On Hiding the Pain of Being a Man

Male pain needs to be spoken about. I have no doubt that unaddressed male emotional pain is the foundation for most of male violence and addictions and is a main contributor to failed relationships, broken families, and social isolation. Hidden male emotional pain causes men to die early through suicide, heart attack and to suffer from numerous psychosomatic illnesses.

Male pain is an uncomfortable topic, and my speaking to it breaks what therapist and author Terry Real calls the ‘Core Collusion’, which is that even though men are hurting, and because of that unaddressed hurt we hurt others, don’t talk about the hurt. I have all sorts of stigma attached to speaking my pain. I am scared to name it and risk being seen as weak or emotionally broken or narcissistic.

Despite living a life full of all the benefits of a white male in a first-world country, I deeply hurt inside. Pain under the surface has rarely let me be truly content or happy and I’ve felt terrified to talk about it. I have noticed a similar experience in 100s of men I have worked with. It is clear in drug rehab settings with men with addictions or gang affiliations, but also clear with the very wealthy, “successful” men too.

It’s clear that as a man, much of my emotional experience is socially buried under the surface achievements of my life. With fortunate support, I have found and followed emotional threads that lead to hidden burning anger, tornados of anxiety, bombs of terror and rage, pits of shame and wells of grief from past hurts that were all nearly completely obscured from my awareness because I rarely felt safe to talk about them. Instead, the expression of this pain in my life came out through the manifestations of chronic pain, addictive behaviours, numbing out patterns and ongoing relationship failures.

Being raised as a boy I had been given few skills or capacities to sense or work through and communicate these painful feelings. I’ve come to understand that my emotional repression is the dangerous impact of the dominant culture’s gender norms on me.

As a boy, I see how in obvious and subtle ways I was socialized out of my inherent “feminine” traits that almost every human is born with to some degree; sensitivity, gentleness, emotionality, receptivity, nurturing and modesty. Meanwhile, I was celebrated when I expressed the masculine traits of assertiveness, independence, courage, strength, power, and leadership. Media and peers still celebrate me for these. I love these masculine traits, but without the traits of the feminine, I am only half whole.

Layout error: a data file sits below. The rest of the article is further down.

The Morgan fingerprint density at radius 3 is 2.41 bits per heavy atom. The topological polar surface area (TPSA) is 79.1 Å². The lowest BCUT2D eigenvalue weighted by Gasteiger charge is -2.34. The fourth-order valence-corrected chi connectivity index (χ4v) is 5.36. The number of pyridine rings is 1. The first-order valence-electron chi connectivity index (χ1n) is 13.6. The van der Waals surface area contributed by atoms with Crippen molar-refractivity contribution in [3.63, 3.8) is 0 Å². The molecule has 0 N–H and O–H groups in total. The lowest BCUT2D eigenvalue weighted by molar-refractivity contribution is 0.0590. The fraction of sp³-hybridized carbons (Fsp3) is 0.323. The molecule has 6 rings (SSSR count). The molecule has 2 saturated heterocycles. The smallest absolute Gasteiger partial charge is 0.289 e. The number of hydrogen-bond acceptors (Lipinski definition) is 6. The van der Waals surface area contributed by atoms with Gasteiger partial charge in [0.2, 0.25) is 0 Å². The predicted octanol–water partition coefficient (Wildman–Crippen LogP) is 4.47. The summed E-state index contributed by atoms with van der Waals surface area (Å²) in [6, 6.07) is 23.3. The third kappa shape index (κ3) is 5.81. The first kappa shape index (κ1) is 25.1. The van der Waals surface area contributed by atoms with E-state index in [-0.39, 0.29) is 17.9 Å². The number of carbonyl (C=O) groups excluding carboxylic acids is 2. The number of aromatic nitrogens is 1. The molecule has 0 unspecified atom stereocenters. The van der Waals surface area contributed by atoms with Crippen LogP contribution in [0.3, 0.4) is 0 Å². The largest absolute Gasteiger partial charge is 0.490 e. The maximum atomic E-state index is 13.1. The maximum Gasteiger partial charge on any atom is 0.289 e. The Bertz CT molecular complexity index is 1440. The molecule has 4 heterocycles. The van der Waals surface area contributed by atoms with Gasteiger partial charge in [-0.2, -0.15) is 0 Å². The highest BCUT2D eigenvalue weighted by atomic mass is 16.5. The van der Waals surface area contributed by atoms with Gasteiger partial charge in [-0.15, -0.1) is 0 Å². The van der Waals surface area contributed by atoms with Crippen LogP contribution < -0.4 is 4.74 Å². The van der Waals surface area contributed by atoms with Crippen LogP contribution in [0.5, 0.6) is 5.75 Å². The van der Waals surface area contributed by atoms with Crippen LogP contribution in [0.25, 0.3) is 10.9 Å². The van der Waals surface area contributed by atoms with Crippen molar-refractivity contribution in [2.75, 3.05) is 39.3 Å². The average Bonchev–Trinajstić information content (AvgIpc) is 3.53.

I began to internalize the cultural script and began to proactively punish my feminine aspects on my own accord. That proactive inner punisher didn’t stay inside; I began to punish those expressing their femininity around me: “weak” men and emotionally expressive women. My way to enjoy the life-giving feminine traits was to access it through connections with women, sex, nature, alcohol, drugs and porn.

With this socialization, I couldn’t stand seeing others express their femininity unless it served me. When it was not benefiting me I would express anger or annoyance (the only emotions generally supported to express as a man) or isolate women who were “too” emotional, “too” sensitive, I’d think they were crazy or broken, I had homophobic tendencies and ostracized other men who expressed their feminine traits. All these were behaviours I developed to unconsciously avoid the pain, shame and grief of the loss of my feminine traits and my wholeness.

Although there have been major improvements over the last few generations, still men like me are often lacking the emotional intelligence: the sensitivity, receptivity and gentleness needed to even notice that we are hurting others. When women and others harmed by my behaviours would address the impacts, instead of taking accountability, shame would arise in me with a story of “I am not good enough”. Instead of feeling that shame and working through it, I’d usually quickly withdraw from the person, use violent words or shut down to avoid it.

I don’t share this because I feel there is no hope and men are fully broken, but because this is what transformation looks like. I share this because finding ways to feel and speak about the pain and patterns I feel as a man helps me to shift it. Connecting with myself and others about my pain is exactly what helps me heal my pain.

Having safe spaces to be seen in my authentic feelings has made all the difference. Even though the socialized part of me thinks therapy and support groups are for the weak, these supports leave me feeling truly strong when I go. I am learning my true strength and power come from connection, not domination.

I hope that all men can find the space in themselves and with others to be vulnerable and in connection about what hurts inside, and as a result heal their pain and their relationships.

Leave a Reply

Your email address will not be published. Required fields are marked *